Friday, July 3, 2009

1976 Topps #131 - Bill Stein

  • Bill Stein was a utility infielder from 1972-1985. He made his debut on September 6, 1972 (my 6th birthday).
  • Stein started in the St. Louis Cardinals organization in 1969 and played in the minors for several years. He never had a full season with the Cardinals. Bill batted .314 in 14 games in 1972. He spent most (but not all) of the 1973 season with the Cards and batted .218 in 32 games. Bill was traded to the California Angels for Jerry Davanon on September 25, but he didn't see any action with the Angels. He was sold to the Chicago White Sox before the 1974 season.
  • Bill was in the minors (where he batted .328 in 151 games) for most of the 1974 season. He batted .279 in 13 late season games with the White Sox. Stein stayed in the majors in 1975 and batted .270 in 226 at bats. He followd that with a .268 season in 392 at bats in 1976. Stein was taken by the Seattle Mariners in the expansion draft after the '76 season.
  • Stein was given a chance to play every day at third base in 1977. Bill played in 151 games and batted .259 with a career high 13 home runs. Stein got most of the starts at 3B in 1978, which was his last year as an everyday player. He batted .261 but with only four home runs.
  • Bill went back to a utility role in 1979 and batted .248 in 88 games. He had a similar season in 1980 (.268 in 67 games). Stein became a free agent after the 1980 season and signed with the Texas Rangers.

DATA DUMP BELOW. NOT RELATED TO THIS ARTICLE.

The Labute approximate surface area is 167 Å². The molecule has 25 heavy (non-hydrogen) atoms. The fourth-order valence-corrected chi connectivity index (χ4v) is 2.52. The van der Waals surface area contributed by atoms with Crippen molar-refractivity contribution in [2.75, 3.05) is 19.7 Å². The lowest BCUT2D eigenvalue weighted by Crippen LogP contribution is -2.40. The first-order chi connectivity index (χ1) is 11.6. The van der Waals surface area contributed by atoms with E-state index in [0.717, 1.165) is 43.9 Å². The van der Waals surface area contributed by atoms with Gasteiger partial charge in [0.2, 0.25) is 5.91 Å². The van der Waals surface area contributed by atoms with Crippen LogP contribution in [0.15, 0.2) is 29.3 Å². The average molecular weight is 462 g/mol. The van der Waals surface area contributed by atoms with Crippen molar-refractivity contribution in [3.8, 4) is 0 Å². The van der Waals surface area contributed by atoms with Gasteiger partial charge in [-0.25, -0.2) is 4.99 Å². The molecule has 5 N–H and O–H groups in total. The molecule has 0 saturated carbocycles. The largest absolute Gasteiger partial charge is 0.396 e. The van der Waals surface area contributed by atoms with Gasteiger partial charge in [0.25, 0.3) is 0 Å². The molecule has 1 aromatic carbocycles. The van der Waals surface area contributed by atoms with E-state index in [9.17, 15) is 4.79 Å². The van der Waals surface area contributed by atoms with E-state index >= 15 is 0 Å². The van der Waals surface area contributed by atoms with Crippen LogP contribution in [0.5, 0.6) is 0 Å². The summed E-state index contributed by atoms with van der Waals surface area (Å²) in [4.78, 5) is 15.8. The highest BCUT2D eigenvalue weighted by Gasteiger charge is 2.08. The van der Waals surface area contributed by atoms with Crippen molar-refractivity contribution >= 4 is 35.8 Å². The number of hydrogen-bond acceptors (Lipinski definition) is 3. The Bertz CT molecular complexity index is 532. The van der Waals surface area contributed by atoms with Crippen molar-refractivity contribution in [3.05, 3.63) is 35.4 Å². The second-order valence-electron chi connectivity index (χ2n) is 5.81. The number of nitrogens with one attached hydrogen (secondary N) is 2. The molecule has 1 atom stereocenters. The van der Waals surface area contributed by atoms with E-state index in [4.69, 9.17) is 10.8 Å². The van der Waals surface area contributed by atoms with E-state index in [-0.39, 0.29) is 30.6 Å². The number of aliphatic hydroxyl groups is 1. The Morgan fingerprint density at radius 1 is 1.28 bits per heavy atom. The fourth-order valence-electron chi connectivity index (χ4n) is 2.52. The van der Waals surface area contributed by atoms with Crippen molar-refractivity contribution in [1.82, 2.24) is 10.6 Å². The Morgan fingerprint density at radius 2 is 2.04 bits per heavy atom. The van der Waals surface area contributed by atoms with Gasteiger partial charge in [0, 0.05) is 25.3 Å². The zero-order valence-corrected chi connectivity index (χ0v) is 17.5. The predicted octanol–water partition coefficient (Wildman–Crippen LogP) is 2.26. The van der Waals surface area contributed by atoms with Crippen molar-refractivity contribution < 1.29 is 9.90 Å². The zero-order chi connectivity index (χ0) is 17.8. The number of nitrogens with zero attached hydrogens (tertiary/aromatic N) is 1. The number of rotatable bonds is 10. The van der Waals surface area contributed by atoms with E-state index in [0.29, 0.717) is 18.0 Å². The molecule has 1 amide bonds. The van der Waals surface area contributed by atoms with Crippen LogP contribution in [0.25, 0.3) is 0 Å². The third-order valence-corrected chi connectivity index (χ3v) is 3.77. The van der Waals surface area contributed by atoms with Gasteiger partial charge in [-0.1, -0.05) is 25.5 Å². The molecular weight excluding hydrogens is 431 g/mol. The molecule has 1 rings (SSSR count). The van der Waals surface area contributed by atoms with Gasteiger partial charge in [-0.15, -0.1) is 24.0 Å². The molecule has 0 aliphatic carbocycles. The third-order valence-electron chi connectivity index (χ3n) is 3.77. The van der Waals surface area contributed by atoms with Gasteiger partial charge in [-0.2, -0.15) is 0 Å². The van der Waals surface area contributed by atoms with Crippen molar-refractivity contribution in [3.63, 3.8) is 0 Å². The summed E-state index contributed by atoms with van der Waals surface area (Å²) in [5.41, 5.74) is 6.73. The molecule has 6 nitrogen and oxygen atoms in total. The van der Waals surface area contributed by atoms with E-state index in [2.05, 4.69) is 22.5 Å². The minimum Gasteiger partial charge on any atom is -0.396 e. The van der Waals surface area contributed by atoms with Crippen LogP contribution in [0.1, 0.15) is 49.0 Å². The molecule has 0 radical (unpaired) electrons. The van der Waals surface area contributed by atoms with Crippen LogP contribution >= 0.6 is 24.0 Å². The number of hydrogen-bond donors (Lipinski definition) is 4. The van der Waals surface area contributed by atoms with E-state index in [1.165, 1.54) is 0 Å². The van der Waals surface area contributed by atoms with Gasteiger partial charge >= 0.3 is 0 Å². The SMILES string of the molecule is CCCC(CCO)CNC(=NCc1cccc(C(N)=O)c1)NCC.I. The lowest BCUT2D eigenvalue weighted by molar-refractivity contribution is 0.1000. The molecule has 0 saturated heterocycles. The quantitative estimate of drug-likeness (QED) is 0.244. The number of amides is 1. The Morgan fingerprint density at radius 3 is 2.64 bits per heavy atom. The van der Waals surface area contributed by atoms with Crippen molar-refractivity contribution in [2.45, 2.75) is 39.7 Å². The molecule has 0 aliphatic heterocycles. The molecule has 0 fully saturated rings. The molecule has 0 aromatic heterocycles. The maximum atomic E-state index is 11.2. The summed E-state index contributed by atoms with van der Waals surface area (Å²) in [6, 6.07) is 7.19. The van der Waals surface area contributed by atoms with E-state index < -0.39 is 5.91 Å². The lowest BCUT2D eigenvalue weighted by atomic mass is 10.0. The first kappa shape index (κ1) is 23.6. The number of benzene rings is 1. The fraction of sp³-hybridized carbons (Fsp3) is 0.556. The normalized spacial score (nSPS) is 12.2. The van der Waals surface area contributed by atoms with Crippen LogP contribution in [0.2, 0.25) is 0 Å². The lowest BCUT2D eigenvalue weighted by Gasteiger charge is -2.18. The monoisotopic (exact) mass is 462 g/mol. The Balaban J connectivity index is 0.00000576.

• Stein had a very unusual season in 1981. He batted .330 in 115 at bats and played just about everywhere (except pitcher and catcher). Stein set the AL record for most consecutive pinch hits with 7. I would have loved to have had a card like that on my bench in a Strat-O-Matic league that year. Bill dropped to .239 (184 AB) in 1982 and then batted .310 in 232 at bats in 1983. He didn't play much in 1984 and 1985 (122 combined at bats) and retired after the 1985 season.
  • Stein managed in the minor leagues from 1988-1992, was a minor league batting coach in 1993, and managed again in 1994. He then left baseball for good. He now conducts private baseball lessons on North Padre Island in Texas.
  • Sports Illustrated polled AL managers and coaches before the 1982 season and asked what pinch hitter they would least like to see bat in the bottom of the 9th with the bases loaded and two out. The results were: (1) Jose Morales, (2) Terry Crowley, (3) Bobby Murcer, (4) Lou Piniella, (5) Bill Stein.


  1. I always remember seeing him tucked away in the back pages of my early 1970's St. Louis Cardinal yearbooks and thinking, "He's not going to be very good." He turned out better than I thought.

    By the way....I don't like those kind of cards in my SOM teams. I'm too tempted to play them (like Ken Reitz' .357 start in a September 1972 call-up) and then they're wasted too quickly.

  2. This is a great site. I am the same age as you and am avidly collecting the Topps cards from the 70s. I just completed the 1975 set and am in the process of completing the 1976 set.